Now available: "Blood and Faith: Christianity in American White Nationalism" (Religion and Politics series from Syracuse Univ. Press)


Berry does a fine job bringing together the ideological, ‘biological,’ and theological strands of belief that form the bones and sinews of the race movement in the United States. (Jeffrey Kaplan School of international and Public Affairs, Jilin University, Changchun, China)

A powerful, original, and extremely timely book. Tracing the history of white nationalism in the United States, Berry examines a series of hugely influential but today little known figures and movements, revealing their key role in the broader landscape of American religious, political, and racist discourses. Perhaps most importantly, Berry's book also highlights the continuities between these twentieth century racist currents and our own historical moment, with the rise of the alt-right movement, and the resurgence of white nationalism. (Hugh Urban author of The Church of Scientology: A History of a New Religion)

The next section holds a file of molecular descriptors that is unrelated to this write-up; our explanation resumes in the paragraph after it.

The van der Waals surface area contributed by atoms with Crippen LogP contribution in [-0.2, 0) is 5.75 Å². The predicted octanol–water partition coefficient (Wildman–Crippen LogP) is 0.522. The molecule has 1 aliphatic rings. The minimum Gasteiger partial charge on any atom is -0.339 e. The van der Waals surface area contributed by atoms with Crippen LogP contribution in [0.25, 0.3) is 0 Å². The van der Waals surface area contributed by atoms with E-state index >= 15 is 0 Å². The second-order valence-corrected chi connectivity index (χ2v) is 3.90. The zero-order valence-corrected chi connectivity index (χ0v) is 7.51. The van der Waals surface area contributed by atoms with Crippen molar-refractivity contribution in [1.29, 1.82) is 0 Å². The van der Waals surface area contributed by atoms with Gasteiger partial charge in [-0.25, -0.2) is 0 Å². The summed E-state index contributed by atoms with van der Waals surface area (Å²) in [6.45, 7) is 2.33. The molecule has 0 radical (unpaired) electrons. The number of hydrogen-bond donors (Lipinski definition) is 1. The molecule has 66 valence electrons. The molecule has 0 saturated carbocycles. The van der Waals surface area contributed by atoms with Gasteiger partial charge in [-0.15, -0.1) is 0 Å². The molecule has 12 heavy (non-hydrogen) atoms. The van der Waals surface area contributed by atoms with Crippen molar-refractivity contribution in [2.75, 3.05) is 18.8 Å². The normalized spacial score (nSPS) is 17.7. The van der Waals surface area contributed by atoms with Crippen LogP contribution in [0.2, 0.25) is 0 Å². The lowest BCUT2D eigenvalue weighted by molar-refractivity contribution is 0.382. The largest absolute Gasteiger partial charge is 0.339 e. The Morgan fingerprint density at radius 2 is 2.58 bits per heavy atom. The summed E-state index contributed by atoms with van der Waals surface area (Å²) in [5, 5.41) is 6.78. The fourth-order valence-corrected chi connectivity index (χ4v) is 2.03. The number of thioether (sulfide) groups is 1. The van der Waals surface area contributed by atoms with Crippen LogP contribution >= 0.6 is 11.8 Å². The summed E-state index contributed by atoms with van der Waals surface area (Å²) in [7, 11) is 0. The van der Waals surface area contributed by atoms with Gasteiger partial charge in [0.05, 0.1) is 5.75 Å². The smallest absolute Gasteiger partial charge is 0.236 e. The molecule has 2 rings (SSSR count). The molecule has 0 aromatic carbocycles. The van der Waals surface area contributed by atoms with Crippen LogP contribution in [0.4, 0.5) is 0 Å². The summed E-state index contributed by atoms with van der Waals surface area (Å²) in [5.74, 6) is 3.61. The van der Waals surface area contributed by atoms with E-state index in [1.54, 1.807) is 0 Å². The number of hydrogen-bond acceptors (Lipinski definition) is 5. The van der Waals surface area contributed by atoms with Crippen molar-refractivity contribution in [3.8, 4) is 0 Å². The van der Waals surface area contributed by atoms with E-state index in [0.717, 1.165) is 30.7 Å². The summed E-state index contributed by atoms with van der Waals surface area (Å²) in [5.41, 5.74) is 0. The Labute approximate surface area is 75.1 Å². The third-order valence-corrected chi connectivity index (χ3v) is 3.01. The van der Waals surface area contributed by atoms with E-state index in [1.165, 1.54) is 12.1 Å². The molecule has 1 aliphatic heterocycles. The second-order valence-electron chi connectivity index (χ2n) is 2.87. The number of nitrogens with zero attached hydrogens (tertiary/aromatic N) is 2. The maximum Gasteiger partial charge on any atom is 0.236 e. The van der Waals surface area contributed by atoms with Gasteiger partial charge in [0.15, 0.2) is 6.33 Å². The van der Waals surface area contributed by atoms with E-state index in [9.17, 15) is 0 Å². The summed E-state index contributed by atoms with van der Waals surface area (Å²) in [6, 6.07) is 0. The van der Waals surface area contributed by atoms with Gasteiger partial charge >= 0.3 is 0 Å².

Damon T. Berry’s Blood and Faith provides a chilling account of the development of a vexing and dangerous form of anti-Christian racial protectionism that has taken hold in some corners of the American far-right. His book capably maps a shifting landscape of anti-Semitism, atheism, neopaganism, and militant anti-statism to explain how Christianity became a problem and not a solution for many American racists. Hardly advocates for a “white Christian nation,” the influential activists and intellectuals profiled by Berry created a noxious vision of divisive white nationalism rooted in opposition to Judaism and Christianity. Berry’s unflinching effort to situate these ideas in their historical context introduces readers to an alternative vision of racial identity and cultural conservatism that has influenced movements as varied as the Ku Klux Klan and the John Birch Society in the twentieth century to the so-called Alt-Right of the twenty-first. With this important work Berry is poised to join the ranks of scholars such as Michael Barkun, Matthias Gardell, Nicholas Goodrick-Clarke, and Jeffery Kaplan as a leading scholar of white nationalism and violent, esoteric hate groups. (Michael J. McVicar Assistant Professor of Religion, Florida State University)